"Despite recent rumours, all parties stressed Greece will remain in the euro zone," Greek government spokesman Ilias Mossialos said after the 25-minute telephone call.
A Greek official said after the call that Athens now expected the EU/IMF "troika" to report that Greece was on track to meet its 2011-12 targets after the latest additional austerity measures announced last weekend.
EU Economic Affairs Commissioner Olli Rehn said issuing common eurozone bonds would require much more intrusive surveillance of member states' fiscal and economic policies, which would have to be fully debated in each country.
A German Finance Ministry spokesman reaffirmed Berlin's opposition to the idea but said it was awaiting the proposals.
Merkel, Sarkozy reject calls for orderly Greek default
Merkel and Sarkozy have reaffirmed their support for Greece remaining in the euro zone and rejected calls for an "orderly insolvency" of the debt-laden nation.
The leaders, who held a telephone conference with Greek Prime Minister Georges Papandreou yesterday evening, reportedly said they were convinced that Greece's future lay in the euro zone.
They also underlined that it was "more [essential] than ever before" to fully implement decisions taken by eurozone leaders on 21 July to ensure the stability of the euro zone.
Stop crisis from spreading
China and the United States both voiced concern that eurozone governments may be losing control of the debt crisis.
Chinese Premier Wen Jiabao said Beijing was willing to help its biggest trading partner, but added that Europe must stop the crisis – which now threatens Italy – from growing.
"What we have to take note of now is to prevent the sovereign debt crises from spreading and expanding further," Wen said on Wednesday in an apparent response to pleas to buy more eurozone government bonds.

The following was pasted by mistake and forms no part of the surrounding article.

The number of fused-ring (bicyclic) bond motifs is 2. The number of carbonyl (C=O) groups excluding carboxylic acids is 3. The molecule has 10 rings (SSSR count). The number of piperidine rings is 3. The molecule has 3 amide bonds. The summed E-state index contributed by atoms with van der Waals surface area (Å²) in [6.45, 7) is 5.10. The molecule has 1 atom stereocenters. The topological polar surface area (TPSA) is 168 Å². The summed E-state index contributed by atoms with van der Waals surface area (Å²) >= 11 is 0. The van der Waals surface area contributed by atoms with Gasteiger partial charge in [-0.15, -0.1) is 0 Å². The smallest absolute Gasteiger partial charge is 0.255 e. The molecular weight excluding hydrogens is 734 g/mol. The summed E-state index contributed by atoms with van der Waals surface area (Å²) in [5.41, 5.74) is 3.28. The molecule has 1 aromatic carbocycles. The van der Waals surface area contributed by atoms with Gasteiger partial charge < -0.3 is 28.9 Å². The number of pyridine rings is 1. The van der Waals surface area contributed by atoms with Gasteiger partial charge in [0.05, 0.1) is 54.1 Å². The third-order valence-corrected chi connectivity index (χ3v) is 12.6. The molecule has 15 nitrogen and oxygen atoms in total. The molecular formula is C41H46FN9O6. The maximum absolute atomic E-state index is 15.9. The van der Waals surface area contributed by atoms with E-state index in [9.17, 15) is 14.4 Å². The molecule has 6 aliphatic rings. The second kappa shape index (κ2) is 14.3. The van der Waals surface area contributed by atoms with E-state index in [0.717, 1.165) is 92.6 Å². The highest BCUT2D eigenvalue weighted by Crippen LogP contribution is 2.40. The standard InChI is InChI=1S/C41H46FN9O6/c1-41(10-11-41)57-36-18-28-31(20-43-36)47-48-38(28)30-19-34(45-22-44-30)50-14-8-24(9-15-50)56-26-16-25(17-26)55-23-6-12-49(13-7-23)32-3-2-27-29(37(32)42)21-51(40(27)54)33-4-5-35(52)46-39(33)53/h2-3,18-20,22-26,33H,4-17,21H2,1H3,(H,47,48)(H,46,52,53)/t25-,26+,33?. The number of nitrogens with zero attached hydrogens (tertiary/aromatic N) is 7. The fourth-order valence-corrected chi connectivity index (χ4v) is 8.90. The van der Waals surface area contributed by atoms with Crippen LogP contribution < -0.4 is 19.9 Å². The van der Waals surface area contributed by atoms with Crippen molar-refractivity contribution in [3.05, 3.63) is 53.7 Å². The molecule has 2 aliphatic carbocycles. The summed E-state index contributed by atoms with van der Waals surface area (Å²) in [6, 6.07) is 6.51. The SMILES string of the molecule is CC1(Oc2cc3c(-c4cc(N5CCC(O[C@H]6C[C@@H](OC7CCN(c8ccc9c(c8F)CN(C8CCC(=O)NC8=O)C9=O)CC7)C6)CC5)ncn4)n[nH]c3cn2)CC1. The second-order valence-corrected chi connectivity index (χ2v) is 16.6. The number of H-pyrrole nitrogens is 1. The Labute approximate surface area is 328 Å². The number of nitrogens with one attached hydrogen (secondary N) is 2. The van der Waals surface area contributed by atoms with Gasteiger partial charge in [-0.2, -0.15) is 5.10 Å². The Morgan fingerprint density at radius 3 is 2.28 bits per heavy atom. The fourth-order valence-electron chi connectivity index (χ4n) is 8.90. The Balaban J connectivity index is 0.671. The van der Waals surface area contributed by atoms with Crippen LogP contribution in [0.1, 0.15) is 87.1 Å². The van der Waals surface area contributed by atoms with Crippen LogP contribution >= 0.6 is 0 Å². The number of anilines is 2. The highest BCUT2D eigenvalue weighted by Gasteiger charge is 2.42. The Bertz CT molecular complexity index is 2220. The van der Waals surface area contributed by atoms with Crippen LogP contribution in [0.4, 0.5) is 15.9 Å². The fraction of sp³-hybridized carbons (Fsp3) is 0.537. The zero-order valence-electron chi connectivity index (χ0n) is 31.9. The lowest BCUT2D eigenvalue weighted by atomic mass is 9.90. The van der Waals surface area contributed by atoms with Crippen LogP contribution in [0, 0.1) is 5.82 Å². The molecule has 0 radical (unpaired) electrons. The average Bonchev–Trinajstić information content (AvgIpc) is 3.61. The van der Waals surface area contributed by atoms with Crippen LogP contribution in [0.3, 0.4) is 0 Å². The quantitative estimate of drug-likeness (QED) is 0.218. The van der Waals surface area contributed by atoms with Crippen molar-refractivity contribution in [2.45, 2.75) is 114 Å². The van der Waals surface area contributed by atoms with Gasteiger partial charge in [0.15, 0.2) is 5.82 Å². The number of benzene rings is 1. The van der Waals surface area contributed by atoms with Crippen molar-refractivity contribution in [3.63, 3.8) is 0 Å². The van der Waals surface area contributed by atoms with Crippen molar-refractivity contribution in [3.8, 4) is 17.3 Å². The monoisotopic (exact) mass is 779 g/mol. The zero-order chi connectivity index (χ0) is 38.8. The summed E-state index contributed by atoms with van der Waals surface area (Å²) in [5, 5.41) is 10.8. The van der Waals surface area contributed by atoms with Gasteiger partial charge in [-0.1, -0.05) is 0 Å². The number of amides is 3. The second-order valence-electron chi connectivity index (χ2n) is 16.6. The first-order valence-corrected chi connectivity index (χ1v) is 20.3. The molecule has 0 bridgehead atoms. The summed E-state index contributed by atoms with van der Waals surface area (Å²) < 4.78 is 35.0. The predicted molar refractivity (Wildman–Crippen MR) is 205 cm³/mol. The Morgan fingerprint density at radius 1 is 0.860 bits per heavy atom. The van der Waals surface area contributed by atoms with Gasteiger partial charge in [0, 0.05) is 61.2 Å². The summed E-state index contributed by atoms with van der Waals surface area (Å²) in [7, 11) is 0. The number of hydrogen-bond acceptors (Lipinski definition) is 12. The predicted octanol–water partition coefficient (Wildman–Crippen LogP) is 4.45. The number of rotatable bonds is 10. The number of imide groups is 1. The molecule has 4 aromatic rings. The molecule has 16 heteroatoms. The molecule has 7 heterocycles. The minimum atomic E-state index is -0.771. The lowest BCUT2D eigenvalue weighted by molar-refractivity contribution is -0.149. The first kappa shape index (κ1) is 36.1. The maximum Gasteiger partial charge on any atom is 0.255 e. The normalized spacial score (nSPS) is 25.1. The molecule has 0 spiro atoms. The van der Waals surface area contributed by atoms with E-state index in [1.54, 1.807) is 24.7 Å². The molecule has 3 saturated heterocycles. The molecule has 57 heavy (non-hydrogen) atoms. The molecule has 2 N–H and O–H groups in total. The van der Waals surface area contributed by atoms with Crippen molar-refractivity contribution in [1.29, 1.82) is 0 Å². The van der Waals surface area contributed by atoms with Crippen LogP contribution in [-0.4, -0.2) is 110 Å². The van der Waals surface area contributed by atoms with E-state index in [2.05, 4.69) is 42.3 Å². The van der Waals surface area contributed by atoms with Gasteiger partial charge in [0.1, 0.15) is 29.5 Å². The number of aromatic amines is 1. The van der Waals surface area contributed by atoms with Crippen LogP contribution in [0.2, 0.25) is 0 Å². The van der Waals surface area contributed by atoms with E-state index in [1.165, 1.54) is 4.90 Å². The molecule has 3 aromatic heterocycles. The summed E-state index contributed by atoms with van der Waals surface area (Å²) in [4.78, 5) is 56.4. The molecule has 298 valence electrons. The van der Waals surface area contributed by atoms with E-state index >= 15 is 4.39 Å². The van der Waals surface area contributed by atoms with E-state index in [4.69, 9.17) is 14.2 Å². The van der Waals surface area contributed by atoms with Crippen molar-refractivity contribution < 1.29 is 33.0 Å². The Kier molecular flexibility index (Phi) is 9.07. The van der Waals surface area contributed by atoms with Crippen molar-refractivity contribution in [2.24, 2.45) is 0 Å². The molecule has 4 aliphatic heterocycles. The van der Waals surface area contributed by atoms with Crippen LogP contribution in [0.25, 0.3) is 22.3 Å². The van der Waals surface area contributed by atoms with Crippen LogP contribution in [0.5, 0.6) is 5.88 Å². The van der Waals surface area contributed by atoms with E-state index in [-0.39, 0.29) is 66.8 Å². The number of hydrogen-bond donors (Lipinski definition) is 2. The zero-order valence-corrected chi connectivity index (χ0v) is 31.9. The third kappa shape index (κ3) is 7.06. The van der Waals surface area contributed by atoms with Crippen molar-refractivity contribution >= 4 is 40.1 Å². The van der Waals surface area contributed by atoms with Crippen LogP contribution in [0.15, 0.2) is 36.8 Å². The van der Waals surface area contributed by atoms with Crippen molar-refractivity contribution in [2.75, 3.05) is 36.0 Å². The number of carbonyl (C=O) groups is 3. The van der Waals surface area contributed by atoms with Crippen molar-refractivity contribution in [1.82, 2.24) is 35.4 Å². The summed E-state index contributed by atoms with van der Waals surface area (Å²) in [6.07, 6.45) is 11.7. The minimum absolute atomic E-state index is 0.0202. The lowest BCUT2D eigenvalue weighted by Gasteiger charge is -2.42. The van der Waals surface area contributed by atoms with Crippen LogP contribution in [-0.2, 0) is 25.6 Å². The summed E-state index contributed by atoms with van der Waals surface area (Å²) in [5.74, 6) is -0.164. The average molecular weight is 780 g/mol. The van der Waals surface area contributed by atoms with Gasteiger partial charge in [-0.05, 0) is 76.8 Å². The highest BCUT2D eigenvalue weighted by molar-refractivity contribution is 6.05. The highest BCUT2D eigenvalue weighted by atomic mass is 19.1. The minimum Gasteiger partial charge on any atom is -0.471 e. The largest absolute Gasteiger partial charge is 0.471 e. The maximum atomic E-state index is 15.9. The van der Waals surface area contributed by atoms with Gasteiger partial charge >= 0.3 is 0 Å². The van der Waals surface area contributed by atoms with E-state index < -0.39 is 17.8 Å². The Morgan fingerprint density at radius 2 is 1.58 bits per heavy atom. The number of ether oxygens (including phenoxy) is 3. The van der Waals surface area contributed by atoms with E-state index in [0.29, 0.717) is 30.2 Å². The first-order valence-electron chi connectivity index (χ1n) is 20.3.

Credit markets are factoring in a 90% chance that Greece will default on its debts and they demanded the highest risk premium on Italian five-year bonds at auction on Tuesday since the country joined the euro.
Italian Prime Minister Silvio Berlusconi's government won a parliamentary confidence vote on a 54-billion-euro austerity package, which lawmakers were to finalise later in the day. The moves have done little so far to stem doubts about whether the euro area's third-biggest economy can manage its debts.
Greece, Ireland and Portugal have all received EU/IMF rescue packages, but many see Italy as too big to bail out.
EurActiv with Reuters
Since the euro zone's debt crisis erupted last year, the region's governments have aimed to limit it to Greece, Ireland and Portugal, which have so far signed up to bailouts totalling almost €400 billion.
Spain and Italy had managed to keep their access to market funding under control through fiscal reforms.
But in recent weeks the situation has worsened. Due to the large size of the Spanish and Italian economies, pressure on the euro zone would increase dramatically if either country were to need financial assistance.
EU officials have avoided any talk of budget offenders like Greece being kicked out of the euro zone but the Netherlands put the unwanted question firmly back on the table on 8 September, with proposals to appoint a new "commissioner for budgetary discipline".